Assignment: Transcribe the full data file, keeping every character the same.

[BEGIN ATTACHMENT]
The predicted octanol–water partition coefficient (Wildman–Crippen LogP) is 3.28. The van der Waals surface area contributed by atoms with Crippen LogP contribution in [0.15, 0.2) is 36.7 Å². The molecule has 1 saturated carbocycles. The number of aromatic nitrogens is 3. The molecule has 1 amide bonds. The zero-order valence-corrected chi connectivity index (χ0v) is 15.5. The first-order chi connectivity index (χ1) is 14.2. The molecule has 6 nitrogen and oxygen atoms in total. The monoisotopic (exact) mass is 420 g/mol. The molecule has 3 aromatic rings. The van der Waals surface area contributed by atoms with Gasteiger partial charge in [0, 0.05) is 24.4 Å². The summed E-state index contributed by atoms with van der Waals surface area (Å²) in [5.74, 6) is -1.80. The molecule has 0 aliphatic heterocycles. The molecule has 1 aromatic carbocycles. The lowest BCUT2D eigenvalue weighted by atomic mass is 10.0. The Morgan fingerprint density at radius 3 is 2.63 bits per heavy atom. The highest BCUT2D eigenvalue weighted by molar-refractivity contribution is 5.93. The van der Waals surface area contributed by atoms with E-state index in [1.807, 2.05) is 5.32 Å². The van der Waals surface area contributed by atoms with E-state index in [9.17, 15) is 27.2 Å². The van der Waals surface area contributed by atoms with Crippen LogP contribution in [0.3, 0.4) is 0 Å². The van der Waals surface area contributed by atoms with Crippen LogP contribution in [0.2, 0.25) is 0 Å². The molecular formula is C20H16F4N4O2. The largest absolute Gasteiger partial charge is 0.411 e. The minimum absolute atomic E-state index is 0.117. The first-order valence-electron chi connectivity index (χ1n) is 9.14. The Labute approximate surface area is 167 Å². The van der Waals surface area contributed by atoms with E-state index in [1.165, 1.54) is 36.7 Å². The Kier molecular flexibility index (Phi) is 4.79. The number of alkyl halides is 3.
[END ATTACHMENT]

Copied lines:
The predicted octanol–water partition coefficient (Wildman–Crippen LogP) is 3.28. The van der Waals surface area contributed by atoms with Crippen LogP contribution in [0.15, 0.2) is 36.7 Å². The molecule has 1 saturated carbocycles. The number of aromatic nitrogens is 3. The molecule has 1 amide bonds. The zero-order valence-corrected chi connectivity index (χ0v) is 15.5. The first-order chi connectivity index (χ1) is 14.2. The molecule has 6 nitrogen and oxygen atoms in total. The monoisotopic (exact) mass is 420 g/mol. The molecule has 3 aromatic rings. The van der Waals surface area contributed by atoms with Gasteiger partial charge in [0, 0.05) is 24.4 Å². The summed E-state index contributed by atoms with van der Waals surface area (Å²) in [5.74, 6) is -1.80. The molecule has 0 aliphatic heterocycles. The molecule has 1 aromatic carbocycles. The lowest BCUT2D eigenvalue weighted by atomic mass is 10.0. The Morgan fingerprint density at radius 3 is 2.63 bits per heavy atom. The highest BCUT2D eigenvalue weighted by molar-refractivity contribution is 5.93. The van der Waals surface area contributed by atoms with E-state index in [1.807, 2.05) is 5.32 Å². The van der Waals surface area contributed by atoms with E-state index in [9.17, 15) is 27.2 Å². The van der Waals surface area contributed by atoms with Crippen LogP contribution in [0.3, 0.4) is 0 Å². The van der Waals surface area contributed by atoms with Crippen LogP contribution in [0.2, 0.25) is 0 Å². The molecular formula is C20H16F4N4O2. The largest absolute Gasteiger partial charge is 0.411 e. The minimum absolute atomic E-state index is 0.117. The first-order valence-electron chi connectivity index (χ1n) is 9.14. The Labute approximate surface area is 167 Å². The van der Waals surface area contributed by atoms with E-state index in [1.165, 1.54) is 36.7 Å². The Kier molecular flexibility index (Phi) is 4.79. The number of alkyl halides is 3.